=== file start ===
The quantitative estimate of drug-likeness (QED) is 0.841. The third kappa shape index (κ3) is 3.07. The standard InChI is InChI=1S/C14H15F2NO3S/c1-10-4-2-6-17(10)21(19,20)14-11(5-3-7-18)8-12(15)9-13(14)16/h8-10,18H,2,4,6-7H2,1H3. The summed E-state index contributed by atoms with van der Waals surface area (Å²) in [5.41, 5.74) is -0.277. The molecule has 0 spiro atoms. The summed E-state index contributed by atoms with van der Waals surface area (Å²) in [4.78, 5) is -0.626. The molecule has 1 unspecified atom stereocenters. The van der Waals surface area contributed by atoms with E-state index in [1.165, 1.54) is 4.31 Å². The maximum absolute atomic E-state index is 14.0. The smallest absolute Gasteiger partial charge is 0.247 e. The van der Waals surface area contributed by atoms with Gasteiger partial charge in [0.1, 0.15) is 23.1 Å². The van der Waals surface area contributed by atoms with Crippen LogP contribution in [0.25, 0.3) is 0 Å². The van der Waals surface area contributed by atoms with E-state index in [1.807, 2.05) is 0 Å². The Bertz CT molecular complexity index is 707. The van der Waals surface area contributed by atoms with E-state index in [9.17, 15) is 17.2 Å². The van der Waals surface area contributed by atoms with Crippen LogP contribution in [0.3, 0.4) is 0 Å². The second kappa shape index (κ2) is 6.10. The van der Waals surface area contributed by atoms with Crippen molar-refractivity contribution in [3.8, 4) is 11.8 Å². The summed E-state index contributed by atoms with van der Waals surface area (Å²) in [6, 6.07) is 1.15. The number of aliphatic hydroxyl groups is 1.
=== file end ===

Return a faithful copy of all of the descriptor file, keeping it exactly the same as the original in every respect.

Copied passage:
The quantitative estimate of drug-likeness (QED) is 0.841. The third kappa shape index (κ3) is 3.07. The standard InChI is InChI=1S/C14H15F2NO3S/c1-10-4-2-6-17(10)21(19,20)14-11(5-3-7-18)8-12(15)9-13(14)16/h8-10,18H,2,4,6-7H2,1H3. The summed E-state index contributed by atoms with van der Waals surface area (Å²) in [5.41, 5.74) is -0.277. The molecule has 0 spiro atoms. The summed E-state index contributed by atoms with van der Waals surface area (Å²) in [4.78, 5) is -0.626. The molecule has 1 unspecified atom stereocenters. The van der Waals surface area contributed by atoms with E-state index in [1.165, 1.54) is 4.31 Å². The maximum absolute atomic E-state index is 14.0. The smallest absolute Gasteiger partial charge is 0.247 e. The van der Waals surface area contributed by atoms with Gasteiger partial charge in [0.1, 0.15) is 23.1 Å². The van der Waals surface area contributed by atoms with Crippen LogP contribution in [0.25, 0.3) is 0 Å². The van der Waals surface area contributed by atoms with E-state index in [1.807, 2.05) is 0 Å². The Bertz CT molecular complexity index is 707. The van der Waals surface area contributed by atoms with E-state index in [9.17, 15) is 17.2 Å². The van der Waals surface area contributed by atoms with Crippen LogP contribution in [0.3, 0.4) is 0 Å². The second kappa shape index (κ2) is 6.10. The van der Waals surface area contributed by atoms with Crippen molar-refractivity contribution in [3.8, 4) is 11.8 Å². The summed E-state index contributed by atoms with van der Waals surface area (Å²) in [6, 6.07) is 1.15. The number of aliphatic hydroxyl groups is 1.